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Tour de France Stage 11 reaction including ITT winner Tony Martin and race leader Chris Froome

Reflections on a great day for Sky and Omega Pharma-Quick Step

Chris Froome of Team Sky and Omega Pharma-Quick Step’s Tony Martin were head and shoulders above the opposition at today’s Stage 11 individual time trial at the Tour de France.

Froome has more than doubled his lead on GC, while Martin, reigning world time trial champion, went a little more than 11 seconds quicker to clinch the second Tour de France stage victory of his career.

Here’s our round-up of some of the reaction.

Race leader Chris Froome of Team Sky, who moved a further 2 minutes clear of second placed Alejandro Valverde of Movistar today.

I think I started blowing in those last couple of kilometres when I came into the headwind in the final. I just struggled to keep that same momentum going.

I think I'm going to need every second that I can get so I'm really happy with that today. It was one of my best time trials, certainly.

Tony Martin fully deserves that stage win; he's an amazing time trial rider but my main target today was to try and extend my lead on the other GC rivals so I'm also really happy with my performance today.

I think I've got to take it as the way the general classification is, and look at Valverde as my biggest competitor at the moment. If last weekend is anything to go by, I think I'm going to need every second I can get at this stage.

Morale is great within the team and it's great to see Richie [Porte, who came fourth] doing alright today, that's him just saying, ‘Listen guys, I'm not out of this race – I'm still here and I'm still right at the front!'

Tony did a fantastic ride to win the stage and show why he's the world champion but I'm really happy with my time and having extended my lead on the general classification.

It's still a long way to go but I'm happy with the advantage that I've got at the moment.

Today’s stage winner and time trial world champion Tony Martin of Omega Pharma-Quick Step, who watched nervously as last man out Froome just shaded his times at the intermediate checks.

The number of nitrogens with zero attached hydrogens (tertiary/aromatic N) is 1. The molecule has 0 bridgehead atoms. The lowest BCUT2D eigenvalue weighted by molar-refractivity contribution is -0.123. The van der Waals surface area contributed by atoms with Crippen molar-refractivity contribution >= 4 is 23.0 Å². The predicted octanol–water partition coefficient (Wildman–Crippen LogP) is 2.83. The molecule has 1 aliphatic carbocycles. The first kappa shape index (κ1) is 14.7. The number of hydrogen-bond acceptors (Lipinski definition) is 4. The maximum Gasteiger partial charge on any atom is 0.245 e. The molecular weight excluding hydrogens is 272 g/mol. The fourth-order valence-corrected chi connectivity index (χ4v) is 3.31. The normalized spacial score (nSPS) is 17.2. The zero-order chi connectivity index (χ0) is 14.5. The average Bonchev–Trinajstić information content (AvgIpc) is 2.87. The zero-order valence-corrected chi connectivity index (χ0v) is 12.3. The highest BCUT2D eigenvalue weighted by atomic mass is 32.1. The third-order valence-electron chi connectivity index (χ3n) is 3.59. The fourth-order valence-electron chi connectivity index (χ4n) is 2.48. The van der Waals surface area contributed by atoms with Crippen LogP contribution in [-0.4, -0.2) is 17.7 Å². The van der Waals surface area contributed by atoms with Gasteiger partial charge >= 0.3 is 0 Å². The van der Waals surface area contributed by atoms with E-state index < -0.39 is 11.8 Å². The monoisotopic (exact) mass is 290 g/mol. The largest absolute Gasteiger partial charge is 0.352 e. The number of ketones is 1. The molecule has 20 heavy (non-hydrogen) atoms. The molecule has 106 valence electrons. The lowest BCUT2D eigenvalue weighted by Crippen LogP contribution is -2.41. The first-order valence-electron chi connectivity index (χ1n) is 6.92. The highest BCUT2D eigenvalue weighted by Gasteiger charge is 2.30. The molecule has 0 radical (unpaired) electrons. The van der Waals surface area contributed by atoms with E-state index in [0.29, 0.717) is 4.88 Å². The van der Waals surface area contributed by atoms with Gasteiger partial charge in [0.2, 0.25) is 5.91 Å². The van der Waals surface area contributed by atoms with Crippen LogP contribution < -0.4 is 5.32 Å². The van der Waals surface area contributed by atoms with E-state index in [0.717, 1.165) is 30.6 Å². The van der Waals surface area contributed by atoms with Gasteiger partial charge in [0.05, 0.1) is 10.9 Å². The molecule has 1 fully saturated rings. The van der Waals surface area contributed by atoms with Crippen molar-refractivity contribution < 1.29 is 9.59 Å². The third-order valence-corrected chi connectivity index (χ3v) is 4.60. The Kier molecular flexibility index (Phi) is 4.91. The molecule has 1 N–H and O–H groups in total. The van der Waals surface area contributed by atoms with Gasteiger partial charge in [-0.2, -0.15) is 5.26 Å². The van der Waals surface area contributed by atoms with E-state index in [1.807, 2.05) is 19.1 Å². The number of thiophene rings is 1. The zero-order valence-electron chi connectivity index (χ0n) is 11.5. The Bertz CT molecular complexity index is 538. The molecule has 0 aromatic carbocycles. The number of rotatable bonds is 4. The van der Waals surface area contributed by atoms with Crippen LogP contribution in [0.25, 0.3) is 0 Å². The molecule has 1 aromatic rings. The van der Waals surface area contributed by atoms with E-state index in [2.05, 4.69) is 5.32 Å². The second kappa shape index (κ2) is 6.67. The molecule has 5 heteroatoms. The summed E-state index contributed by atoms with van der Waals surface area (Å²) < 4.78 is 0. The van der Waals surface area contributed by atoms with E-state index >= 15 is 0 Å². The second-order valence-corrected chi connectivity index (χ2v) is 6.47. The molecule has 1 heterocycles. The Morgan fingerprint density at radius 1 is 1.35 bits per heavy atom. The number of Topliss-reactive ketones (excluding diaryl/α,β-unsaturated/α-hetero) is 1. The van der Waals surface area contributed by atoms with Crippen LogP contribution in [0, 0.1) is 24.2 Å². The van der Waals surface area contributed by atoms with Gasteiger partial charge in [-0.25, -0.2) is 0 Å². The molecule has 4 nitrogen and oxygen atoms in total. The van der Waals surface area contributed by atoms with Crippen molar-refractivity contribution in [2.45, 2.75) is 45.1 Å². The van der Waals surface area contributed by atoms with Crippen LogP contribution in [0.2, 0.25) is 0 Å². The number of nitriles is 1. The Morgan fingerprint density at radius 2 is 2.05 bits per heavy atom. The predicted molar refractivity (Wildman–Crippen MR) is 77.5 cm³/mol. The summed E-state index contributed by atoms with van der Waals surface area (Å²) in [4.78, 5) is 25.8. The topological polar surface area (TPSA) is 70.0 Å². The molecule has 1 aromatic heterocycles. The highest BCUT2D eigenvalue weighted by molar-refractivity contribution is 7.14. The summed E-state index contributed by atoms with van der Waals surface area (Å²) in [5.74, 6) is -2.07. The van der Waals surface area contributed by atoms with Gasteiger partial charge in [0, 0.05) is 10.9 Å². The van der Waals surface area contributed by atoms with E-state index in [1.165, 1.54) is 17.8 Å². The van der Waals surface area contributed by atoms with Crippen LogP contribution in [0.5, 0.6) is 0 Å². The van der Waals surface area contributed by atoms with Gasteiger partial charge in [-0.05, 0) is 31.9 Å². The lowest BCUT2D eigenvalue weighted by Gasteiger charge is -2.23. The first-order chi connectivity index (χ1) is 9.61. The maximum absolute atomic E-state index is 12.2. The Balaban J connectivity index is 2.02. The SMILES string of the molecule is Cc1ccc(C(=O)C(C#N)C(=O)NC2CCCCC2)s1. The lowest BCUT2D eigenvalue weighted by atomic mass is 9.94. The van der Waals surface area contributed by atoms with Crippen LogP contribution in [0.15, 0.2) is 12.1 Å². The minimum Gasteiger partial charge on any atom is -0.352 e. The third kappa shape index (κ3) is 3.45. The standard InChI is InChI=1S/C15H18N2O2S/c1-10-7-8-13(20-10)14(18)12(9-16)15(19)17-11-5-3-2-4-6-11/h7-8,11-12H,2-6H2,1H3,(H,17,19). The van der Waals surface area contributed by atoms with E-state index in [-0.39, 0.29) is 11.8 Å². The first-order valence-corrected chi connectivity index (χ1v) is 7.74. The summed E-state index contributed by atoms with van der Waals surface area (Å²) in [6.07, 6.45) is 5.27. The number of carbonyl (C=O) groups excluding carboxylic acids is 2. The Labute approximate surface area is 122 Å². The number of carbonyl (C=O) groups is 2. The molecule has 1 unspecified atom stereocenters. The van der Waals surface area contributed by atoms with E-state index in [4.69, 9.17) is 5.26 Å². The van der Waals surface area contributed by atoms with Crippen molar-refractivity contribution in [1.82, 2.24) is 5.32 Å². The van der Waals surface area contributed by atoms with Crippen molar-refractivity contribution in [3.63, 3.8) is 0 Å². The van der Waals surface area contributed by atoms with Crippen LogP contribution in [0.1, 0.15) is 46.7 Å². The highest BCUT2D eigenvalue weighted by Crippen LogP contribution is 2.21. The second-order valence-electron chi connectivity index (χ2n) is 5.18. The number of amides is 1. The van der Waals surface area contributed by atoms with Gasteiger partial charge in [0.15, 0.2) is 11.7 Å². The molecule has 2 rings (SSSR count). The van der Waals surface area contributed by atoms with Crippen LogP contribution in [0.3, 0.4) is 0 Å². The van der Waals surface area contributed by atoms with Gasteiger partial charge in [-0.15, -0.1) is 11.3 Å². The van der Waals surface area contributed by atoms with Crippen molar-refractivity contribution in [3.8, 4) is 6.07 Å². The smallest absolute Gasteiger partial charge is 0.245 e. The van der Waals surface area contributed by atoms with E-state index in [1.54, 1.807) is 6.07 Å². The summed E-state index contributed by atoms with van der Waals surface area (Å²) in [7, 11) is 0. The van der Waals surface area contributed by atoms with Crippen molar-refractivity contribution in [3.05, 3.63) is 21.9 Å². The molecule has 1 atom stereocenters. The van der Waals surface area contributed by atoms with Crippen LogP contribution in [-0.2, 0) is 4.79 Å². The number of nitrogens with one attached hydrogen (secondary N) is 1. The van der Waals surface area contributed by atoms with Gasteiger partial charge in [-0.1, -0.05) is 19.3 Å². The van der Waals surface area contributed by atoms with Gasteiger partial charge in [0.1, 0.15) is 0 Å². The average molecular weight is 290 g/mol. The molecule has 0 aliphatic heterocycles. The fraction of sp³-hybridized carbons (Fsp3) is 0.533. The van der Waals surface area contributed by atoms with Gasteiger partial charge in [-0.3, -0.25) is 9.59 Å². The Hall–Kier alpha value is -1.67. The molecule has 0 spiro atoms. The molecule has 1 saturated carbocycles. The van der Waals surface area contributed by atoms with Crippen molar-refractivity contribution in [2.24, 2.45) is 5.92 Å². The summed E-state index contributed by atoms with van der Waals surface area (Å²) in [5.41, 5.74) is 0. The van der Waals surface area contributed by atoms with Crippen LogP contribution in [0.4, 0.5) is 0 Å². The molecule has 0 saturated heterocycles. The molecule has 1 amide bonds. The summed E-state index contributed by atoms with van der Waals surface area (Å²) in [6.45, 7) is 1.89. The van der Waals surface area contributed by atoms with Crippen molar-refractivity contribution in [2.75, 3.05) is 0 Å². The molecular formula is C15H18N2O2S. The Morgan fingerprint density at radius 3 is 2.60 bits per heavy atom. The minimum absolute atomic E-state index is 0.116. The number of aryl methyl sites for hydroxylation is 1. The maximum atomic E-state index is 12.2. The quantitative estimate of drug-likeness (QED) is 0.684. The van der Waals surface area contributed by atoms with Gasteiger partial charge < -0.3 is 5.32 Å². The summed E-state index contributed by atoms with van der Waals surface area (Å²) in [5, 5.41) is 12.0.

To be honest, I'd almost given up hope of the stage win. It was starting to look very disappointing when I saw Chris beat my times at the intermediate check.

I nearly started to cry. I couldn't believe it. I was more-or-less sure about the win as I had a good advantage to guys like ‘Chava' [Sylvain Chavanel] and [Michal] Kwiatkowski who are really strong time trial riders so I expected that Froome might get to within 30 seconds or something like that but not beating me at the intermediates.

Now I'm really happy and maybe it's nicer to win this way.

Luckily some of my skin is back [after crashing on Stage 1] and I can sleep on my back again. I'm more or less recovered... for sure there are still some wounds that are open but we riders are used to this so it's no problem any more.

When I heard that I could continue the Tour de France I knew I wouldn't be 100 per cent there for the team time trial but I always expect to have a good performance today and I'm really happy now that I could do that.

At the end of the day I'm the lucky guy and I think I deserve a little bit of luck.

Martin’s team mate Michal Kwiatowski, fifth today, who takes over the best young rider’s white jersey from Movistar’s Nairo Quintana.

I'm very happy about my performance but I actually did very well in every TT I've done this year so I keep on going that way.

I'm pleased with the result of today and happy for Tony and to have the white jersey back. 

The third week is such a hard one for climbers and I think Nairo is such a good climber who will be hard to beat all the way to Paris but I'll not give up and I'll try to improve.

Simon joined as news editor in 2009 and is now the site’s community editor, acting as a link between the team producing the content and our readers. A law and languages graduate, published translator and former retail analyst, he has reported on issues as diverse as cycling-related court cases, anti-doping investigations, the latest developments in the bike industry and the sport’s biggest races. Now back in London full-time after 15 years living in Oxford and Cambridge, he loves cycling along the Thames but misses having his former riding buddy, Elodie the miniature schnauzer, in the basket in front of him.

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